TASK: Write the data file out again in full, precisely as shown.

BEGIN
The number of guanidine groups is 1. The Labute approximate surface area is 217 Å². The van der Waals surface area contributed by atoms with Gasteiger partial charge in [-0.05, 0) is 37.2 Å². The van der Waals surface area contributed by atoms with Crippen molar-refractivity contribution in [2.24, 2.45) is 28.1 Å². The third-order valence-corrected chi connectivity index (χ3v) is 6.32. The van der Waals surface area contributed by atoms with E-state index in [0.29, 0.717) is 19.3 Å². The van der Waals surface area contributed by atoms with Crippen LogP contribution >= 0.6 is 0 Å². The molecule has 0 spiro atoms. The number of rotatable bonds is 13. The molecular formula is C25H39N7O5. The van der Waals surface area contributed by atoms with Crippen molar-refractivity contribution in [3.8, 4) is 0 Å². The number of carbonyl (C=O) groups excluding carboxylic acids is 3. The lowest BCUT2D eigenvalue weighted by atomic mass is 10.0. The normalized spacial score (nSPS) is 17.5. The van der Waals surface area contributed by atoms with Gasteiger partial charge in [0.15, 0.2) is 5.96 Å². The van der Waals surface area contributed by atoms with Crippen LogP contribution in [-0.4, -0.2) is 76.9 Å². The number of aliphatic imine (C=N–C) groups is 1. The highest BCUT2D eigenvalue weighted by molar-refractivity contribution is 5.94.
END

The number of guanidine groups is 1. The Labute approximate surface area is 217 Å². The van der Waals surface area contributed by atoms with Gasteiger partial charge in [-0.05, 0) is 37.2 Å². The van der Waals surface area contributed by atoms with Crippen molar-refractivity contribution in [2.24, 2.45) is 28.1 Å². The third-order valence-corrected chi connectivity index (χ3v) is 6.32. The van der Waals surface area contributed by atoms with E-state index in [0.29, 0.717) is 19.3 Å². The van der Waals surface area contributed by atoms with Crippen LogP contribution >= 0.6 is 0 Å². The molecule has 0 spiro atoms. The number of rotatable bonds is 13. The molecular formula is C25H39N7O5. The van der Waals surface area contributed by atoms with Crippen molar-refractivity contribution in [3.8, 4) is 0 Å². The number of carbonyl (C=O) groups excluding carboxylic acids is 3. The lowest BCUT2D eigenvalue weighted by atomic mass is 10.0. The normalized spacial score (nSPS) is 17.5. The van der Waals surface area contributed by atoms with Gasteiger partial charge in [0.15, 0.2) is 5.96 Å². The van der Waals surface area contributed by atoms with Crippen LogP contribution in [-0.4, -0.2) is 76.9 Å². The number of aliphatic imine (C=N–C) groups is 1. The highest BCUT2D eigenvalue weighted by molar-refractivity contribution is 5.94.